NOTE: This charter is accurate as of the 30th IETF Meeting in Toronto. It may now be out-of-date. (Consider this a "snapshot" of the working group from that meeting.) Up-to-date charters for all active working groups can be found elsewhere in this Web server.

Multiparty Multimedia Session Control (MMUSIC) Charter


Mailing List Information

Description of Working Group

The demand for Internet multimedia teleconferencing has arrived, yet an infrastructure to support this demand is barely in place. Multimedia session control, defined as the management and coordination of multiple sessions and their multiple users in multiple media (e.g., audio, video), is one component of the infrastructure. The Multiparty Multimedia Session Control Working Group is chartered to design and specify a protocol to perform these functions.

The protocol will provide negotiation for session membership, underlying communication topology and media configuration. In particular, the protocol will support a user initiating a multimedia multiparty session with other users (``calling'' other users) over the Internet by allowing a teleconferencing application on one workstation to explicitly rendezvous with teleconferencing applications running on remote workstations. Defining a standard protocol will enable session-level interoperability between different teleconferencing implementations.

The focus of the working group is to design a session agreement protocol that supports tightly-controlled conferences in addition to the loosely-controlled ones currently carried on the MBone. Loosely-controlled sessions have little to no interaction among members, thus limiting their ability to provide security or coordination of session attributes (e.g., quality-of-service options for time-critical media, floor control for media flows). Users may learn of loosely-controlled sessions using the ``sd'' utility or other out of band mechanisms (e.g., e-mail, WWW). However, there is clearly also a need for more tightly-controlled sessions that provide mechanisms for directly contacting other users to initiate a conference and for negotiating conference parameters such as membership, media encodings and encryption keys. In addition, these sessions should support renegotiation during a session, for example, to add or delete members or change the media encoding.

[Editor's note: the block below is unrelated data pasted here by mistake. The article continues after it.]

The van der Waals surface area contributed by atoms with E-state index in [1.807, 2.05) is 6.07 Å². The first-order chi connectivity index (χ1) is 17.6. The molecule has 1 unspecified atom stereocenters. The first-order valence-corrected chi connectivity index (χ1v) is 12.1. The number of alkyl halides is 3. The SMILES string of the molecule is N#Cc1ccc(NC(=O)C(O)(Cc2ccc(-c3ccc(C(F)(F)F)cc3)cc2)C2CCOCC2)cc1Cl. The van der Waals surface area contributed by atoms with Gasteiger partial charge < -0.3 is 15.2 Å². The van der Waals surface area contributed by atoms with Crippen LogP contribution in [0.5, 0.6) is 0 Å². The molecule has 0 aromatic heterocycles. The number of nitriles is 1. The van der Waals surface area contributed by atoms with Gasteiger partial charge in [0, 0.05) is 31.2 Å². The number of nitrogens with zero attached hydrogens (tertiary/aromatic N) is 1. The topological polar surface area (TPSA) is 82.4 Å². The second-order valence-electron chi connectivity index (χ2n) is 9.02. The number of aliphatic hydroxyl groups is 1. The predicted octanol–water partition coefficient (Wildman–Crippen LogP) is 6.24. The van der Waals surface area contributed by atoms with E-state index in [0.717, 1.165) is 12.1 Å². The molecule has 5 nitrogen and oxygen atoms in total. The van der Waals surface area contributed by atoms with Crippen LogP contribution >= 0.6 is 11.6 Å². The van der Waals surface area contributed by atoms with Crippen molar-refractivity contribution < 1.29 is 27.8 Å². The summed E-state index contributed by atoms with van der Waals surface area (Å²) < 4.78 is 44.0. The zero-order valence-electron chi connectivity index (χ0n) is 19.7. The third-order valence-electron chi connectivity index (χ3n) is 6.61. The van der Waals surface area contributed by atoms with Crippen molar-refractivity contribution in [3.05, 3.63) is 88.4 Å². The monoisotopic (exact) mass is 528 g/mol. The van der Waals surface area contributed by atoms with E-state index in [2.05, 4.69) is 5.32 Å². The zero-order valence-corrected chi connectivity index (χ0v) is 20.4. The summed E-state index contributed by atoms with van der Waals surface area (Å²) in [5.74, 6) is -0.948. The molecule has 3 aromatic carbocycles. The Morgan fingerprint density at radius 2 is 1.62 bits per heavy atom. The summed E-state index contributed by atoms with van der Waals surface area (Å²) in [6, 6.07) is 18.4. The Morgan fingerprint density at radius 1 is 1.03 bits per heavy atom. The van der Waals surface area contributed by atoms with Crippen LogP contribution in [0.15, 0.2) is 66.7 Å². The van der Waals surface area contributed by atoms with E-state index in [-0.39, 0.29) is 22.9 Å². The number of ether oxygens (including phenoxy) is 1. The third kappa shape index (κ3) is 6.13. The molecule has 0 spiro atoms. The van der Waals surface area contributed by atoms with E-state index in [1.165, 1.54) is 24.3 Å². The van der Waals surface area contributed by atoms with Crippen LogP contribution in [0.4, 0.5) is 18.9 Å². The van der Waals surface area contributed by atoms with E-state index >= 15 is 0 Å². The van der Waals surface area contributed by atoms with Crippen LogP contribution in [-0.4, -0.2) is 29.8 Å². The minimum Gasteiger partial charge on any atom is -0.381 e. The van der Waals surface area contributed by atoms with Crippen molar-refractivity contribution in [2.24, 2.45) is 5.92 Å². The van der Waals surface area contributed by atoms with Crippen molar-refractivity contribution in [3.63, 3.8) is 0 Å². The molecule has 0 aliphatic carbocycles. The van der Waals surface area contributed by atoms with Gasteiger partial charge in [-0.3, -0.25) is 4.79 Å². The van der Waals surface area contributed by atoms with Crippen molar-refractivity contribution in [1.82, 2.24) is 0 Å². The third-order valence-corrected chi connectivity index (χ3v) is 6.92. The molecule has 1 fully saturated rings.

The main goal of the working group will be to specify the session control protocol for use within teleconferencing software over the Internet. The working group will focus on the aspects of the session control problem that are well understood, while keeping an eye on evolving research issues. Toward this end, the working group has made an inventory of existing conferencing systems and their session control protocols. The working group will document the requirements of the existing prototypes as a basis for the protocol development. The working group will iteratively refine the protocol based on implementation and operational experience.

Furthermore, the working group will coordinate with other efforts related to multimedia conferencing, such as directory services for cataloging users and conferences, the RTP and RTCP protocols developed by the Audio/Video Transport Working Group, resource reservation and management at the network level, and schemes for multicast address allocation.

Goals and Milestones

Hold an on-line working group meeting to discuss the conference control framework, the relevant terminology, a functional taxonomy and how different conversational styles place requirements on session protocols.
Jun 1993
Submit the Conference Session Control Protocol to the IESG for consideration as an Experimental Protocol.
Aug 1993
Post an Internet-Draft describing the Session Control Requirements.
Nov 1993
Post an Internet-Draft of the Session Control Protocol.
Mar 1994
Submit a revised Internet-Draft based on implementation experience.